Solvency II: bummer for captives

Don’t know why a story about captives and Solvency II ends up in the KC Star, but here it is:

The European captive insurance market should be braced for considerable development as the industry continues to respond to the economic climate and pending regulatory requirements, a new A.M. Best report states.
A brief timeout: A captive is an insurance company with only a few customers, usually one, rarely more than 10. Typically a large non-insurer will form a captive to insure its own risks up to a fairly low limit, then buy additional coverage on the open market. The alternative would be to only purchase insurance with high deductibles (excess insurance), then make sure you have the cash to handle smaller claims. The captive is generally cheaper, because the premium the non-insurer pays the captive is tax-deductible, while the money you set aside to handle claims is not. The difference can more than cover the cost of operating the captive.
The Best report points out that under S-II, all companies, captives included, will have to have more capital. I’d add that as S-II adds demand for actuarial resources, the cost of operating the captive will also rise.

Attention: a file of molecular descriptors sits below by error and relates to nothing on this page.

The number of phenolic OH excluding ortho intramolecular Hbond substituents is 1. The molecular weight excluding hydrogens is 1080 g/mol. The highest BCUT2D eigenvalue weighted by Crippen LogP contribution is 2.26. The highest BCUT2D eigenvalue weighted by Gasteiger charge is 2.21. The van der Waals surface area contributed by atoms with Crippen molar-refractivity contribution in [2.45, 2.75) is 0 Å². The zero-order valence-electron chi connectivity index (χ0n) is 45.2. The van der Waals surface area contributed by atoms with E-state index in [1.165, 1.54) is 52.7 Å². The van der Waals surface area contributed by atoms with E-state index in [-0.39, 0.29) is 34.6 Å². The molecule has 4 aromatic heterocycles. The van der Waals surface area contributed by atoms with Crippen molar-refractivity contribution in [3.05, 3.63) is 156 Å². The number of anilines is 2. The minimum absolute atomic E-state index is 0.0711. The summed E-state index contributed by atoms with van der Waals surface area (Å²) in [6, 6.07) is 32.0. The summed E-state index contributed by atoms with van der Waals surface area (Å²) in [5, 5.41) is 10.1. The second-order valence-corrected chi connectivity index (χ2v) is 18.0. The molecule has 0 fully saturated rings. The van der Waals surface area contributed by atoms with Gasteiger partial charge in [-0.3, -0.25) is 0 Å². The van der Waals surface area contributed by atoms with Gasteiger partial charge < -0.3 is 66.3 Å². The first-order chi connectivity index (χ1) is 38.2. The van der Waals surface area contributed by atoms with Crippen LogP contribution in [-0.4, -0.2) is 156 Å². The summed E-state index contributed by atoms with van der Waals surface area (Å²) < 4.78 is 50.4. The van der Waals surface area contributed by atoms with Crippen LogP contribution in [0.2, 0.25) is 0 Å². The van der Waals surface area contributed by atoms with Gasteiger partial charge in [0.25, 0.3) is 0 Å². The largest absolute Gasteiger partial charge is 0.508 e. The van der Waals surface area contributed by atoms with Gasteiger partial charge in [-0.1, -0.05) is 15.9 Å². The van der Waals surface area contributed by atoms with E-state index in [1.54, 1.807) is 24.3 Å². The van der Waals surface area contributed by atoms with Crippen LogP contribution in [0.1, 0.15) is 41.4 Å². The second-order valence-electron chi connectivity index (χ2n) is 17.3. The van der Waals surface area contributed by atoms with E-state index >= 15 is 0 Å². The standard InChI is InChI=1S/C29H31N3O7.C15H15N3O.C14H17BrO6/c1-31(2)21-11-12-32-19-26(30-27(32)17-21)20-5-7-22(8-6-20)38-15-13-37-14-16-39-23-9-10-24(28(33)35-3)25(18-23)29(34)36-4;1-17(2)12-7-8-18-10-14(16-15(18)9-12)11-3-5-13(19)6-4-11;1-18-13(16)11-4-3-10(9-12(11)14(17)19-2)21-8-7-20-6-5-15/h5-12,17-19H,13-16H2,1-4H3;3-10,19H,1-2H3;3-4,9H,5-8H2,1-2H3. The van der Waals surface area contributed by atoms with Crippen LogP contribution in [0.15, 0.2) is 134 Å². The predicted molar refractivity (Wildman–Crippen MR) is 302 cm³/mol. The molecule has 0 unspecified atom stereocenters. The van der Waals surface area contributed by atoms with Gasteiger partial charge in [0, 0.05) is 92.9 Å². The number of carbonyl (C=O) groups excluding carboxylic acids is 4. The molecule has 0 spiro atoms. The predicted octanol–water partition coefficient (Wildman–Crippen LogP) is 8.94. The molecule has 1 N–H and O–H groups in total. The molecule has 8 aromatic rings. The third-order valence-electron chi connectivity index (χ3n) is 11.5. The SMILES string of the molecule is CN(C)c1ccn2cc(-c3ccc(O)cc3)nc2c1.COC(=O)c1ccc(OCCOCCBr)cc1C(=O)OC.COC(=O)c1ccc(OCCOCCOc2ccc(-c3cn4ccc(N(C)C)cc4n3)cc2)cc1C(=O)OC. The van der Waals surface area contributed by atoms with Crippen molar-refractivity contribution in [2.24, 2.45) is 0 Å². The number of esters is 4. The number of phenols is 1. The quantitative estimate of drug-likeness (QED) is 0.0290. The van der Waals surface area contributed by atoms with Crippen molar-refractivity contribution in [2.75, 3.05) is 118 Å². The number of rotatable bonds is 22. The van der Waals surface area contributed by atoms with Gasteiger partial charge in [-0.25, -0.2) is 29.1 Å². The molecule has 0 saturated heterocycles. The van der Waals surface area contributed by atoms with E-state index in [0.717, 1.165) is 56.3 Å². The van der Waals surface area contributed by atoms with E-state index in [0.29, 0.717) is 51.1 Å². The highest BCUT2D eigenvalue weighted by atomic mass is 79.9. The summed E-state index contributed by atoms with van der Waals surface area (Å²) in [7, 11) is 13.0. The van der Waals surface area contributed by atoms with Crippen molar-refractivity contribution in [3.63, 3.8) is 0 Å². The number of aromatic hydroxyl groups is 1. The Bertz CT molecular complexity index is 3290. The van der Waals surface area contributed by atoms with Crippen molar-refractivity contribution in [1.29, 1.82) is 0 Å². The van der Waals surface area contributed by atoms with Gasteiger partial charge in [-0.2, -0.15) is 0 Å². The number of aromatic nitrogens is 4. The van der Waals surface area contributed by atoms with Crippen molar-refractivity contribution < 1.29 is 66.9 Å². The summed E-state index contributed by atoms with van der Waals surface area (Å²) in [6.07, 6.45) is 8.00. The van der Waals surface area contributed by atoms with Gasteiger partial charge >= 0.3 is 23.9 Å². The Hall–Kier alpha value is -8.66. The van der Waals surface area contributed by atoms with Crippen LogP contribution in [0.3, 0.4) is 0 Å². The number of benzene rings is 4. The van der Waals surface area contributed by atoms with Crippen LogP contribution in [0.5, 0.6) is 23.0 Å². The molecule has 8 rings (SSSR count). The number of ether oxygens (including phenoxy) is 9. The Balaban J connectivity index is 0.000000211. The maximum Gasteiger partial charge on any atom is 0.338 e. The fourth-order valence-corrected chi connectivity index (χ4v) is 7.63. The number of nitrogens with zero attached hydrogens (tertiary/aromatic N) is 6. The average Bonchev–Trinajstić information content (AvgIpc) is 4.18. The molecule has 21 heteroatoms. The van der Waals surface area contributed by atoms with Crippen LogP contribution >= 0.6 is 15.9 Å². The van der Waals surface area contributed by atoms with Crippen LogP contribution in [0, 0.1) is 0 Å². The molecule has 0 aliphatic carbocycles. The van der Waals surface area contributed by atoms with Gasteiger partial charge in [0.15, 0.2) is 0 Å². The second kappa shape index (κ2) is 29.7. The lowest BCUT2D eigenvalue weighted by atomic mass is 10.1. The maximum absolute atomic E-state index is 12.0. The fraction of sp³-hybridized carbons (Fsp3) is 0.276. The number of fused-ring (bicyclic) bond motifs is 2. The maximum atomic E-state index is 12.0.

Meanwhile, the current market is not as favorable to forming or using captives as it normally is. The scenario I laid out – cheaper to buy coverage from yourself  – doesn’t work if rates are low. So a soft market means captives are used less. Best points out that one-fifth of captives are currently dormant, though they still require licensing fees, etc. – sort of the vampire appliances of the insurance world.
But this doesn’t signal the end of the captive:
The report also concludes that some parent companies are looking at ways to utilize their captives more fully and are considering using them to provide cover for risks that include credit insurance and employee benefits such as long-term health and long-term disability.
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